UAE projects on 2019 shortlist for Aga Khan

GENEVA, Three architecture projects in the UAE have been shortlisted for the 2019 Aga Khan Award for Architecture. They include: Concrete at Alserkal Avenue, in Dubai, a major element of a former industrial complex that has been transformed into a cultural hub; the Al Mureijah Art Spaces, in Sharjah, which encompasses the renovation of five dilapidated buildings that offered the perfect urban and architectural setting for a contemporary art venue; and the Wasit Wetland Centre, in Sharjah, a design that transforms a wasteland into a wetland and functions as a catalyst for biodiversity and environmental education. The announcement was made by Farrokh Derakhshani, Director of the Award, in a ceremony in Kazan, Russia, today.

Information about the other 17 projects on the shortlist, is available on and the full on-line press kit, which includes briefs on each project and high-resolution images on

The Aga Khan Award for Architecture is one of the oldest major awards in the field of architecture. It selects projects � from slum upgrading to high-rise “green” buildings � that not only exhibit architectural excellence but also improve the overall quality of life. The Award rewards architects, but also identifies municipalities, builders, clients, master artisans and engineers who have played important roles in the realization of a project.

“The common element of all three shortlisted projects in the UAE is really education,” said Farrokh Derakhshani, Director of the Award.

“Both Concrete and the Al Mureijah Art Spaces are dedicated to educating people about culture, and Wasit Wetland Centre is dedicated to environmental education. All are dedicated to helping people understand the world in which we live in today.”

Concrete at Alserkal Avenue, a former industrial complex in Dubai, has been transformed into a cultural hub. This project took four existing warehouses and reimagined them to create Concrete, a flexible, multipurpose space for artists and cultural events in the centre of the complex. In order to maximise the area for events, the services were consolidated at one end of the building. The entrance and events space, with a flexible floorplan containing four 8-metre high pivoting and sliding walls, are situated close to The Yard, the district’s main outdoor public space. The front facade has large-scale, translucent doors that open onto The Yard, forming a symbiotic relationship between indoors and outdoors and allowing activities to flow between both spaces.

The Al Mureijah Art Spaces emerged from the Sharjah Biennial, when the Sharjah Foundation wanted to make investments in non-museum spaces while simultaneously reclaiming historic links to the city centre. Five dilapidated buildings in the Al Mureijah neighbourhood offered the perfect urban and architectural setting for a contemporary art venue. Now renovated and combined with additional outdoor exhibition areas, the five buildings provide a range of interior and exterior spaces to experience art in a variety of ambiences. Rooftops were cleared and interconnected to serve as extra open-air galleries and particular attention was given to natural lighting. The Sharjah Art Spaces were designed so as to allow the continued preservation of almost 40 percent of the urban fabric while creating a new gathering place for local and international art enthusiasts.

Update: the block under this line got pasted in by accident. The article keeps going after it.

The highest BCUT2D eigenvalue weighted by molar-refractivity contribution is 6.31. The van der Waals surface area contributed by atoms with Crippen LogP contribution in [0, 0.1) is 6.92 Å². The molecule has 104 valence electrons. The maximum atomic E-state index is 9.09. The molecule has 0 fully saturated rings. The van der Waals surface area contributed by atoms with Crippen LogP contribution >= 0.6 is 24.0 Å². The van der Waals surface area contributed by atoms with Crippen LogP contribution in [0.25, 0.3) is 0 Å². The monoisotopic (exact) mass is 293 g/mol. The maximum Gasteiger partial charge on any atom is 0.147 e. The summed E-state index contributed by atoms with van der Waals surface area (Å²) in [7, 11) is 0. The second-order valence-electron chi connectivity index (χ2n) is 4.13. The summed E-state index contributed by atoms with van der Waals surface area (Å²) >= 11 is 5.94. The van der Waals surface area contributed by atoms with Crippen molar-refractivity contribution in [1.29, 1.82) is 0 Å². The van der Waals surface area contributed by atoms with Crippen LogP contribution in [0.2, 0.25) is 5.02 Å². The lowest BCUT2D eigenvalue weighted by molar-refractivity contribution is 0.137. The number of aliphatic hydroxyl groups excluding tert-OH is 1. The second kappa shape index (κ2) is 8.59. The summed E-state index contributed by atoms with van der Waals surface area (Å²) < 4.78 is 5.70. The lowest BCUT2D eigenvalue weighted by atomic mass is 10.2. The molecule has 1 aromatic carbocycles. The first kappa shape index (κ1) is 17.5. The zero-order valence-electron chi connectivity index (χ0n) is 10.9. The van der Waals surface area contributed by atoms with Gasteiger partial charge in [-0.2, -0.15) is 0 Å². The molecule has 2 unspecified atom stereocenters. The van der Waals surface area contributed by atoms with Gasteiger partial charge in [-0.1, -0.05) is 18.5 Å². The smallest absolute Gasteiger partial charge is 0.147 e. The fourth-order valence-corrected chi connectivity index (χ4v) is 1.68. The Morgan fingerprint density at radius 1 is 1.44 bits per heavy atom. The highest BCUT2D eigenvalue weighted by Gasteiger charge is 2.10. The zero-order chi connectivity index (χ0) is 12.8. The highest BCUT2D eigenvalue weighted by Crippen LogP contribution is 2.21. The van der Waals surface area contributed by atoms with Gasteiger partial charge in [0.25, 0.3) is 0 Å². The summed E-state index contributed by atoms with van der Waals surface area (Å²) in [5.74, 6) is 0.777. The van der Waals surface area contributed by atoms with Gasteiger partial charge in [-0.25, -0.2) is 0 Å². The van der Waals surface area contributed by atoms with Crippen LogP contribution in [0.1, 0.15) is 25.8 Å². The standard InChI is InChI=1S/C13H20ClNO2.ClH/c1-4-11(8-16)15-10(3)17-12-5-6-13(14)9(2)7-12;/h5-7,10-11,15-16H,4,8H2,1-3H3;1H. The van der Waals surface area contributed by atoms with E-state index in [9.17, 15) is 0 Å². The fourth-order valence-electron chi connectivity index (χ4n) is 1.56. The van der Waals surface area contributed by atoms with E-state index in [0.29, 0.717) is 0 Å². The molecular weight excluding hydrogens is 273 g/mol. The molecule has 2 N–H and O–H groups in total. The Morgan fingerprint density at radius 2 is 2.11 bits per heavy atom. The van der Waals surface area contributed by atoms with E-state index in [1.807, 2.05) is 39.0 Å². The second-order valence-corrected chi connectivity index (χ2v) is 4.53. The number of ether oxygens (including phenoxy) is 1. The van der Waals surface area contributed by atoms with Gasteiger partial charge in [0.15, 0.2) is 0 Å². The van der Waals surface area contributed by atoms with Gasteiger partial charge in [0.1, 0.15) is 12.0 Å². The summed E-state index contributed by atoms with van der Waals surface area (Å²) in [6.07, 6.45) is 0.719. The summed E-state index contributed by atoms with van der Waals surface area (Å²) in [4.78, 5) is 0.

Wasit Wetland Centre is part of a much larger project to clean up and rehabilitate an ancient chain of wetlands along the coast. The Centre aims to provide information and education about this unique environment � and to encourage its preservation. The architecture of the centre uses the existing topography of the site to minimise the structure’s visual impact. Upon arrival, visitors are led underground along a pathway into a linear gallery with a transparent wall that allows them to observe birds in their natural habitat. The centre also has shops, restaurants, lecture halls and offices. Eight bird observation structures are built around the wetland route. The site offers a safe place for reproduction for local fauna and migrant birds, and a unique opportunity to learn about and connect to nature � while serving as a green lung for the inhabitants of Sharjah.

The sites will now undergo a rigorous investigation by experts who visit and evaluate each project on-site. Their reports are the basis for the Master Jury’s selection of the eventual laureates. It should be noted that projects commissioned by the Aga Khan or any of the institutions of the Aga Khan Development Network (AKDN) are ineligible for the Award. To be eligible for consideration in the 2019 Award cycle, projects had to be completed between 1 January 2012 and 31 December 2017, and should have been in use for at least one year.

The Aga Khan Award for Architecture was established by the Aga Khan in 1977 to identify and encourage building concepts that successfully address the needs and aspirations of communities in which Muslims have a significant presence. The Award recognises examples of architectural excellence in the fields of contemporary design, social housing, community improvement and development, historic preservation, reuse and area conservation, as well as landscape design and improvement of the environment.

Since the Award was launched 42 years ago, 116 projects have received the award and more than 9,000 building projects have been documented.

Source: Emirate News Agency